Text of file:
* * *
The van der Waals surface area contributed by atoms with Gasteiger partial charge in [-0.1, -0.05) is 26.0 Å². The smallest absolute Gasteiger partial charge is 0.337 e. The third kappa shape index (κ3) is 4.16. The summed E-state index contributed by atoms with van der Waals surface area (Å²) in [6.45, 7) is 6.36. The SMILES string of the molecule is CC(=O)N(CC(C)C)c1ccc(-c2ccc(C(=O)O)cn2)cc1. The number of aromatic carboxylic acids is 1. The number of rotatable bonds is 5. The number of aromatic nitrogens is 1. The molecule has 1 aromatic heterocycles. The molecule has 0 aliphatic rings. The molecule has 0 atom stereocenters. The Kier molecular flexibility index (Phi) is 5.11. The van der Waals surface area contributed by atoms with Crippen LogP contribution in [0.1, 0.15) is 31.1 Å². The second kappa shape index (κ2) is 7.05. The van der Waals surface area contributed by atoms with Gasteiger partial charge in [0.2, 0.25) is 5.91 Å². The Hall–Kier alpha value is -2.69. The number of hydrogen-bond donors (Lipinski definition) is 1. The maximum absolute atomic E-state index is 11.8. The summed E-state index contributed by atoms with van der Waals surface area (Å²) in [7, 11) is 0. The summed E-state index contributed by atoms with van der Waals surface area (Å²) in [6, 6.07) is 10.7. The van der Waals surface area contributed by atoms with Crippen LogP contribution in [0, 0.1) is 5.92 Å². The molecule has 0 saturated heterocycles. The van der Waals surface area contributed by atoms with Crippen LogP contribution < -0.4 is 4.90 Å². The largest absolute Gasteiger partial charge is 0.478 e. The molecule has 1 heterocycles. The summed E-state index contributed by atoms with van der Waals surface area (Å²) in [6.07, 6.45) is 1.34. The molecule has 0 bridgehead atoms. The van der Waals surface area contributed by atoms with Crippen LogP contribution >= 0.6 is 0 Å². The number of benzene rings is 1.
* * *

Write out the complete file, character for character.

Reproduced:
The van der Waals surface area contributed by atoms with Gasteiger partial charge in [-0.1, -0.05) is 26.0 Å². The smallest absolute Gasteiger partial charge is 0.337 e. The third kappa shape index (κ3) is 4.16. The summed E-state index contributed by atoms with van der Waals surface area (Å²) in [6.45, 7) is 6.36. The SMILES string of the molecule is CC(=O)N(CC(C)C)c1ccc(-c2ccc(C(=O)O)cn2)cc1. The number of aromatic carboxylic acids is 1. The number of rotatable bonds is 5. The number of aromatic nitrogens is 1. The molecule has 1 aromatic heterocycles. The molecule has 0 aliphatic rings. The molecule has 0 atom stereocenters. The Kier molecular flexibility index (Phi) is 5.11. The van der Waals surface area contributed by atoms with Crippen LogP contribution in [0.1, 0.15) is 31.1 Å². The second kappa shape index (κ2) is 7.05. The van der Waals surface area contributed by atoms with Gasteiger partial charge in [0.2, 0.25) is 5.91 Å². The Hall–Kier alpha value is -2.69. The number of hydrogen-bond donors (Lipinski definition) is 1. The maximum absolute atomic E-state index is 11.8. The summed E-state index contributed by atoms with van der Waals surface area (Å²) in [7, 11) is 0. The summed E-state index contributed by atoms with van der Waals surface area (Å²) in [6, 6.07) is 10.7. The van der Waals surface area contributed by atoms with Crippen LogP contribution in [0, 0.1) is 5.92 Å². The molecule has 0 saturated heterocycles. The van der Waals surface area contributed by atoms with Crippen LogP contribution < -0.4 is 4.90 Å². The largest absolute Gasteiger partial charge is 0.478 e. The molecule has 1 heterocycles. The summed E-state index contributed by atoms with van der Waals surface area (Å²) in [6.07, 6.45) is 1.34. The molecule has 0 bridgehead atoms. The van der Waals surface area contributed by atoms with Crippen LogP contribution >= 0.6 is 0 Å². The number of benzene rings is 1.